# Calculate Maximizing Profit by charting demand curve, revenue, and costs

Posted by Professor Cram in pecosjack

## The Assigned Homework Problem

War Game, Inc. produces games that simulate historical battles. The market is small but loyal, and War Game is the largest manufacturer. It is thinking about introducing a new game.

Based on historical data regarding sales, War Game management forecasts demand for this game to be P = 50 – 0.002 Q, where Q denotes unit sales per year, and P denotes price in dollars. The cost of manufacture (based on royalty payments to the designer of the game, and the costs of printing and distributing) is C = 140,000 + 10Q.

Calculate the following, assuming that War Game maximizes profit:

a. Quantity

b. Price

c. Total cost

d. Total revenue

e. Total profit

## Price Demand Curve: Plot Price and Quantity

All of the formulas and factors are interrelated, so it can be approached like solving simultaneous equations in algebra. Another approach is to chart the revenue and expenses at different levels of production. Calculate the profit at each level, looking for the maximum profit and answer the questions at that point. Let’s start with the demand curve as it relates price to quantity. Price demand starts at $50 at quantity zero and falls with every unit of production until it reaches zero price at a quantity produced of 25,000. It looks like this:

We obviously don’t want a negative price, so the relevant range for this exercise is for quantities from 0 to 25,000.

## Plot Total Revenue

With price at each quantity, we can calculate revenue.

Total revenue equals price times quantity (TR = P*Q).

It looks like this for War Game Inc.:

## Plot Total Costs

We are given the formula for total costs as $140,000 (fixed cost component) plus $10 per unit produced (variable cost component) as

C = 140,000 + 10Q

It plots like this:

## Plot Total Costs and Total Revenue together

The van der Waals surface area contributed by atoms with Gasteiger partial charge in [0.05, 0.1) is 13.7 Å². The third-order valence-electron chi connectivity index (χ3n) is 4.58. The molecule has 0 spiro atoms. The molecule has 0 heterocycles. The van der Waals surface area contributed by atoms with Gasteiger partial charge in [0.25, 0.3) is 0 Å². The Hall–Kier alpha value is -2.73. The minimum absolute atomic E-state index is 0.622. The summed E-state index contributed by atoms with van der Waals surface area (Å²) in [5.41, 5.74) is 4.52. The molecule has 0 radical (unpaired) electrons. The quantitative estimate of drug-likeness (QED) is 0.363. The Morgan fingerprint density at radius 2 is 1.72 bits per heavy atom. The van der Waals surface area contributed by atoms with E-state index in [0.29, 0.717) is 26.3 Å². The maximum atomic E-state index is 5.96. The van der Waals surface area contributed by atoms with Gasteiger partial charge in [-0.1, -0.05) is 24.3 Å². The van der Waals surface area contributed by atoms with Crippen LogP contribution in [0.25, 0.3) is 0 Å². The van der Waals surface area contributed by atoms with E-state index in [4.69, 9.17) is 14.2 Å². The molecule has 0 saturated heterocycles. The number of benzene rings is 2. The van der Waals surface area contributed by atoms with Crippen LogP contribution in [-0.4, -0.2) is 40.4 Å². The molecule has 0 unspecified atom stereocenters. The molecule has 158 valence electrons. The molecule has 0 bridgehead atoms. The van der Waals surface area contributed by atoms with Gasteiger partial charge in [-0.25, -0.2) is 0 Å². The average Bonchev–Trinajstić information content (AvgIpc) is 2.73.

Here we see Total Revenue and Total Costs plotted together.

That area below revenue that is above costs is the area where profit is possible. We can narrow the range down to profit starting at 5,000 and ending by 15,000.

## Plot Total Profit

Here is the plot of Total Profit = Total Revenue – Total Cost:

## Calculating the answers

To calculate and plot these, I set up an Excel spreadsheet with a column for each of the 5 answer components. In the column for quantity, I started at zero and incremented up. Price is a function of quantity, and you provided that formula. Cost is also a function of quantity. Revenue is quantity times price. Profit is revenue minus costs. It all flowed from quantity using the formulas provided. Profit is at the highest point at a quantity of 10,000.

Quantity |
Price |
Total Costs |
Total Revenue |
Total Profit |

10,000 |
$30 |
$240,000 |
$300,000 |
$60,000 |

It is possible to increment the spreadsheet in any amount, so we could have tested production at every quantity from 1 to 25,000. This sort of approach will provide the solution, but is not very satisfactory. I took you through the steps of graphs to demonstrate the concepts, but it would be better to be able to “solve” for the solution. We will take that approach to the second problem.

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